Unsurprisingly, when feedback to this question is elicited from healthcare providers, it is often accompanied by a torrent of emotion and personal feelings grounded in years of work in the healing arts. Make no mistake – healthcare IS an art. Sure, there is science involved, but when you look to the roots of modern medicine and the late 15th century, and follow the path it has taken to get to today, there is more discovery that has come through analogous thinking than the methods of those dedicated purely to ‘hard science.’

Unfortunately, like the 36 privately owned State-level prisons in California, healthcare IS a business. That way of thinking, this reality, is terribly contradictory to how some individuals in the profession think and feel personally, especially when discussing the specific reasons why they chose this profession. I also postulate that there is a direct relationship between the prevalence of feelings about acceptance of healthcare as a business and how long the individual has been in the profession (number of years). This, in turn, may be an indicator of why there are so many perceived toxic leadership teams within healthcare? Does that sound the least bit reasonable to you?

I do not know if that is true or not, a pilot research study must be designed to further investigate, toward either proving or disproving my theory. It is merely something to think about.

Solution or Not?

I am no stranger to workplace toxicity among employees and management teams. My personal data gathering and my personal experience thus far leads me to these few things leaning on certainty.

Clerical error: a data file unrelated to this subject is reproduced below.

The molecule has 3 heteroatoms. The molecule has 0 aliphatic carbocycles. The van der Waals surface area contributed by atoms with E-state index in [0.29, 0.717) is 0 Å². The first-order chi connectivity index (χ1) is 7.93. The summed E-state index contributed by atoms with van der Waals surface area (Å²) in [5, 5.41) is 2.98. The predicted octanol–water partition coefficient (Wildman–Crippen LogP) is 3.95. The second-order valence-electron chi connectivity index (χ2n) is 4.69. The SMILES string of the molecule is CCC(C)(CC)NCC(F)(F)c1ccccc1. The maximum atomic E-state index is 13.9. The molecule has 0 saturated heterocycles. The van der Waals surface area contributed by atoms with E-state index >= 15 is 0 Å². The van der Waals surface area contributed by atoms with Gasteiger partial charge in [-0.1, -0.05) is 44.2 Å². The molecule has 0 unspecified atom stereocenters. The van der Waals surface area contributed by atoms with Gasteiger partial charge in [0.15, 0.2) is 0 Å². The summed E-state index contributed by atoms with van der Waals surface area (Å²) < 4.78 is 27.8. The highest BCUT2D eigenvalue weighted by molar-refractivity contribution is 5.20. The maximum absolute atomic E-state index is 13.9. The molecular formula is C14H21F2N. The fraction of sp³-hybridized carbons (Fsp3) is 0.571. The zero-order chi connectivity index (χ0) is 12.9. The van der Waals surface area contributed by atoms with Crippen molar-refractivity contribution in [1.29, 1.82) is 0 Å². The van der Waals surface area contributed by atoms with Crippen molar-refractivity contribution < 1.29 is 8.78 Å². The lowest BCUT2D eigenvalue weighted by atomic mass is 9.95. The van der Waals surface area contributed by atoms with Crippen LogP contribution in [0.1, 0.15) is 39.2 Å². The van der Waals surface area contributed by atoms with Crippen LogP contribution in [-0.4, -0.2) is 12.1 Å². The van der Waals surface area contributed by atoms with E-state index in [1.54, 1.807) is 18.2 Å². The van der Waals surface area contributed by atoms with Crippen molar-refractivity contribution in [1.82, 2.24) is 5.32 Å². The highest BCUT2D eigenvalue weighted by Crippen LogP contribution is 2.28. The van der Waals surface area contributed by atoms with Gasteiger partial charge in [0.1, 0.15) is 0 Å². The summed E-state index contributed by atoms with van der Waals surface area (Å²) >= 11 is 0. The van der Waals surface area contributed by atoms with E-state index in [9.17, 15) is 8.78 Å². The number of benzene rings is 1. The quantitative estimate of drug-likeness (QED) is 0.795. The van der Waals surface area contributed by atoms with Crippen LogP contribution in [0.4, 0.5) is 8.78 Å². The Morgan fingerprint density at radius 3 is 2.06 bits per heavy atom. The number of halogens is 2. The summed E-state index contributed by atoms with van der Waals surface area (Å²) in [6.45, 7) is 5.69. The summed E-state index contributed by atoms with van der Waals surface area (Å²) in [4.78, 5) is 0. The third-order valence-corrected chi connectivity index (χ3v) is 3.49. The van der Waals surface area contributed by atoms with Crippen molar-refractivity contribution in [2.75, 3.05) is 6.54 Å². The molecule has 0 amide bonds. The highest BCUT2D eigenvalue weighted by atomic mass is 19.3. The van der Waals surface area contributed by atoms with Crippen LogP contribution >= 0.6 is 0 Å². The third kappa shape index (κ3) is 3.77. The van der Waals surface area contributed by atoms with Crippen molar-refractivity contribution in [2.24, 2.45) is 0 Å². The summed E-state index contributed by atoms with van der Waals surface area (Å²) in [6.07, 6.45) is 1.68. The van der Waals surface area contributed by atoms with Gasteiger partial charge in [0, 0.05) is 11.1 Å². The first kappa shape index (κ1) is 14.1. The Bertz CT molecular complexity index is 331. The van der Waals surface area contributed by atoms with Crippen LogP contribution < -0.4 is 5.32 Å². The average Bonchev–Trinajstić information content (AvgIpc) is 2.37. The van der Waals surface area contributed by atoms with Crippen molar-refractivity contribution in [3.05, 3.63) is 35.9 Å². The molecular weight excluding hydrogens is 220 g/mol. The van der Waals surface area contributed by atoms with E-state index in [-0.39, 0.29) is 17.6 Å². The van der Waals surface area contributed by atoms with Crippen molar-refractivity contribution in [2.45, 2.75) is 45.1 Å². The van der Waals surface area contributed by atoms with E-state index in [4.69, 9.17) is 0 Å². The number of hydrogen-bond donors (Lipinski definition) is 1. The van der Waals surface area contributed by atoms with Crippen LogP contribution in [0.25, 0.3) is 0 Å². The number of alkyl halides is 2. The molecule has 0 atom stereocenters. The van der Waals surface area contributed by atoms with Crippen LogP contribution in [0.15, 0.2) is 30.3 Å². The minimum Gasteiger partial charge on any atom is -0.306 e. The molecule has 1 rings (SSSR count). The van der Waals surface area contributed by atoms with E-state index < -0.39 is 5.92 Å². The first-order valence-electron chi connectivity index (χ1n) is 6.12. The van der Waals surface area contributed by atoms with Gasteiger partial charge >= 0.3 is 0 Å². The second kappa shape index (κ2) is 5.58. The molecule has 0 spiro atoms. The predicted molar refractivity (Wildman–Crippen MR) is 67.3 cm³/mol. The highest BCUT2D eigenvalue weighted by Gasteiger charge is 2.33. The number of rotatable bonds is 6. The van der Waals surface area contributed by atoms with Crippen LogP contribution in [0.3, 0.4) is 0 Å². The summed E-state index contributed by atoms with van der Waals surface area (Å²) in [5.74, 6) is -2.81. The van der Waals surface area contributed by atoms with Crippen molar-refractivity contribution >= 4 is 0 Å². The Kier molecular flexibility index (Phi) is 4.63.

The solution will have to come from the group: the employees.

Who Owns the Company?

The ownership of the company must be considered when discussing workplace culture and toxicity. It is inescapable and inseparable. As recently cited examples of GooGle and Asian Pulp show, the organization is never separated by more than one degree of corporate leadership from its owners.

Total Human Resources Failure

Human Resources managers and employees – in fact, the entire reason for a human resources department existing – must be re-evaluated. Throughout my work, I have encountered an inordinate degree of dysfunction and a total lack of understanding of today’s work environment within corporate human resources groups. (That seems contradictory?) To my mind, this area of business is currently the most broken. The whole concept of human resources must be completely disassembled and rebuilt – from the ground up!

The Culture and Character of the Leader

As proof that what I have offered above has some legitimacy, consider your current work situation. What I believe you will see is that the personal culture, character, and individual beliefs of the ‘leader’ at the top – the CEO – flow down through the organization and are reflected throughout every level of the company in some way. For an as-yet not understood reason, this seems to occur as much through osmosis as anything else.

Final Thoughts

I also saw a post by this same leadership group that read, “Leadership is about empowering people!”